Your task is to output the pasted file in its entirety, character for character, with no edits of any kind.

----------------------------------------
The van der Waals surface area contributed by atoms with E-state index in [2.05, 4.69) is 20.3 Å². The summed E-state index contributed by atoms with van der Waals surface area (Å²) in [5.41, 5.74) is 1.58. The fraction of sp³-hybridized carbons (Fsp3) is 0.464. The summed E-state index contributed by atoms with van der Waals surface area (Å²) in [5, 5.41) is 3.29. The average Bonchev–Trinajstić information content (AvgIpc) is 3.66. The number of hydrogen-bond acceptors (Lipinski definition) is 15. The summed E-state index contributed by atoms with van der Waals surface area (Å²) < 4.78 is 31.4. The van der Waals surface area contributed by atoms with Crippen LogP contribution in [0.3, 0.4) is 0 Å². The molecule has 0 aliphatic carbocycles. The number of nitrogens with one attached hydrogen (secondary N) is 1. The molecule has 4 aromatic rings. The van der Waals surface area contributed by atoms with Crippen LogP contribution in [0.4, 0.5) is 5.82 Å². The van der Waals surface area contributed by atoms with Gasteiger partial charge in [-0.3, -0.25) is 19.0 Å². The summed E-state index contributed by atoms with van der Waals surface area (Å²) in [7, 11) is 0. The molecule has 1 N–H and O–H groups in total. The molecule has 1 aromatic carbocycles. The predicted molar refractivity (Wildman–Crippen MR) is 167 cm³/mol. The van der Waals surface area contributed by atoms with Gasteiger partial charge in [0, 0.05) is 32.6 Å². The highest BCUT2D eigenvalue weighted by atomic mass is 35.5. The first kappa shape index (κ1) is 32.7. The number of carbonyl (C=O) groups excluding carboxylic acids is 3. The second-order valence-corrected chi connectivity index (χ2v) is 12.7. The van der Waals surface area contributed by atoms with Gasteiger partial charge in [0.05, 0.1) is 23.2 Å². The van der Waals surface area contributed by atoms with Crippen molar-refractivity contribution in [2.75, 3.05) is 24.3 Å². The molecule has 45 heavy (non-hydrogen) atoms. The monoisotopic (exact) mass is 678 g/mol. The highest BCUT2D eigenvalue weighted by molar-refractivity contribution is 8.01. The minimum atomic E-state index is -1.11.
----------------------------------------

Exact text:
The van der Waals surface area contributed by atoms with E-state index in [2.05, 4.69) is 20.3 Å². The summed E-state index contributed by atoms with van der Waals surface area (Å²) in [5.41, 5.74) is 1.58. The fraction of sp³-hybridized carbons (Fsp3) is 0.464. The summed E-state index contributed by atoms with van der Waals surface area (Å²) in [5, 5.41) is 3.29. The average Bonchev–Trinajstić information content (AvgIpc) is 3.66. The number of hydrogen-bond acceptors (Lipinski definition) is 15. The summed E-state index contributed by atoms with van der Waals surface area (Å²) < 4.78 is 31.4. The van der Waals surface area contributed by atoms with Crippen LogP contribution in [0.3, 0.4) is 0 Å². The molecule has 0 aliphatic carbocycles. The number of nitrogens with one attached hydrogen (secondary N) is 1. The molecule has 4 aromatic rings. The van der Waals surface area contributed by atoms with Crippen LogP contribution in [0.4, 0.5) is 5.82 Å². The van der Waals surface area contributed by atoms with Gasteiger partial charge in [-0.3, -0.25) is 19.0 Å². The summed E-state index contributed by atoms with van der Waals surface area (Å²) in [7, 11) is 0. The molecule has 1 N–H and O–H groups in total. The molecule has 1 aromatic carbocycles. The predicted molar refractivity (Wildman–Crippen MR) is 167 cm³/mol. The van der Waals surface area contributed by atoms with Gasteiger partial charge in [0, 0.05) is 32.6 Å². The highest BCUT2D eigenvalue weighted by atomic mass is 35.5. The first kappa shape index (κ1) is 32.7. The number of carbonyl (C=O) groups excluding carboxylic acids is 3. The second-order valence-corrected chi connectivity index (χ2v) is 12.7. The van der Waals surface area contributed by atoms with Gasteiger partial charge in [0.05, 0.1) is 23.2 Å². The van der Waals surface area contributed by atoms with Crippen molar-refractivity contribution in [2.75, 3.05) is 24.3 Å². The molecule has 45 heavy (non-hydrogen) atoms. The monoisotopic (exact) mass is 678 g/mol. The highest BCUT2D eigenvalue weighted by molar-refractivity contribution is 8.01. The minimum atomic E-state index is -1.11.